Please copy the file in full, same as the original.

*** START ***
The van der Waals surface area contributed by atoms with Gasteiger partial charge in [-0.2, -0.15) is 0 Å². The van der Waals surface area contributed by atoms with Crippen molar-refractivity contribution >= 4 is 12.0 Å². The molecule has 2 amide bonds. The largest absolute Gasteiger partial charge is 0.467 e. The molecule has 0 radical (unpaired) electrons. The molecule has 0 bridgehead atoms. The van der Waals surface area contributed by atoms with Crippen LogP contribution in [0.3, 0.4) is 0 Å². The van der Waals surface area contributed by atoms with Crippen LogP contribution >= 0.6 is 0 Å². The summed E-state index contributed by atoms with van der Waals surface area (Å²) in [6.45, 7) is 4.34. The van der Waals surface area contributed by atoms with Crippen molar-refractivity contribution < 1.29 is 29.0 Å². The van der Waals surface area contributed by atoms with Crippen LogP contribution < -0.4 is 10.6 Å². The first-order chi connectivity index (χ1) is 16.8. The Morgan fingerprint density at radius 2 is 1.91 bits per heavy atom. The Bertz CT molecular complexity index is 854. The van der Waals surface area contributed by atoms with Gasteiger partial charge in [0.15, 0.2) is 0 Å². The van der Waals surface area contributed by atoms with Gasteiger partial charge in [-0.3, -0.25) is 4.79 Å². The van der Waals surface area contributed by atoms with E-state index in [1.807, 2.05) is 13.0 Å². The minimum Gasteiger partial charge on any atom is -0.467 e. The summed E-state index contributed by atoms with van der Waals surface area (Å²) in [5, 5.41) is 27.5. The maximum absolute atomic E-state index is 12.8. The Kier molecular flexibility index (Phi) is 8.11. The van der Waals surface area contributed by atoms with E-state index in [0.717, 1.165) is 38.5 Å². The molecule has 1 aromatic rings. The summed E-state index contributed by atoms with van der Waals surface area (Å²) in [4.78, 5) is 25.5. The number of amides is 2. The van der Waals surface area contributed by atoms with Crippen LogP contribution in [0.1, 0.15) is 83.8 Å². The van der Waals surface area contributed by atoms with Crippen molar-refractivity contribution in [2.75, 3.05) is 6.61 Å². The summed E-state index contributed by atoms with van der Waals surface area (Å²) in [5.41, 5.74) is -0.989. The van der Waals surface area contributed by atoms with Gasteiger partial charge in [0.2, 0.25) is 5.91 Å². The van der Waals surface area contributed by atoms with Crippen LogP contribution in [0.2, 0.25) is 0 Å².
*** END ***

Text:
The van der Waals surface area contributed by atoms with Gasteiger partial charge in [-0.2, -0.15) is 0 Å². The van der Waals surface area contributed by atoms with Crippen molar-refractivity contribution >= 4 is 12.0 Å². The molecule has 2 amide bonds. The largest absolute Gasteiger partial charge is 0.467 e. The molecule has 0 radical (unpaired) electrons. The molecule has 0 bridgehead atoms. The van der Waals surface area contributed by atoms with Crippen LogP contribution in [0.3, 0.4) is 0 Å². The van der Waals surface area contributed by atoms with Crippen LogP contribution >= 0.6 is 0 Å². The summed E-state index contributed by atoms with van der Waals surface area (Å²) in [6.45, 7) is 4.34. The van der Waals surface area contributed by atoms with Crippen molar-refractivity contribution < 1.29 is 29.0 Å². The van der Waals surface area contributed by atoms with Crippen LogP contribution < -0.4 is 10.6 Å². The first-order chi connectivity index (χ1) is 16.8. The Morgan fingerprint density at radius 2 is 1.91 bits per heavy atom. The Bertz CT molecular complexity index is 854. The van der Waals surface area contributed by atoms with Gasteiger partial charge in [0.15, 0.2) is 0 Å². The van der Waals surface area contributed by atoms with Gasteiger partial charge in [-0.3, -0.25) is 4.79 Å². The van der Waals surface area contributed by atoms with E-state index in [1.807, 2.05) is 13.0 Å². The minimum Gasteiger partial charge on any atom is -0.467 e. The summed E-state index contributed by atoms with van der Waals surface area (Å²) in [5, 5.41) is 27.5. The maximum absolute atomic E-state index is 12.8. The Kier molecular flexibility index (Phi) is 8.11. The van der Waals surface area contributed by atoms with E-state index in [0.717, 1.165) is 38.5 Å². The molecule has 1 aromatic rings. The summed E-state index contributed by atoms with van der Waals surface area (Å²) in [4.78, 5) is 25.5. The number of amides is 2. The van der Waals surface area contributed by atoms with Crippen LogP contribution in [0.1, 0.15) is 83.8 Å². The van der Waals surface area contributed by atoms with Crippen molar-refractivity contribution in [2.75, 3.05) is 6.61 Å². The summed E-state index contributed by atoms with van der Waals surface area (Å²) in [5.41, 5.74) is -0.989. The van der Waals surface area contributed by atoms with Gasteiger partial charge in [0.2, 0.25) is 5.91 Å². The van der Waals surface area contributed by atoms with Crippen LogP contribution in [0.2, 0.25) is 0 Å².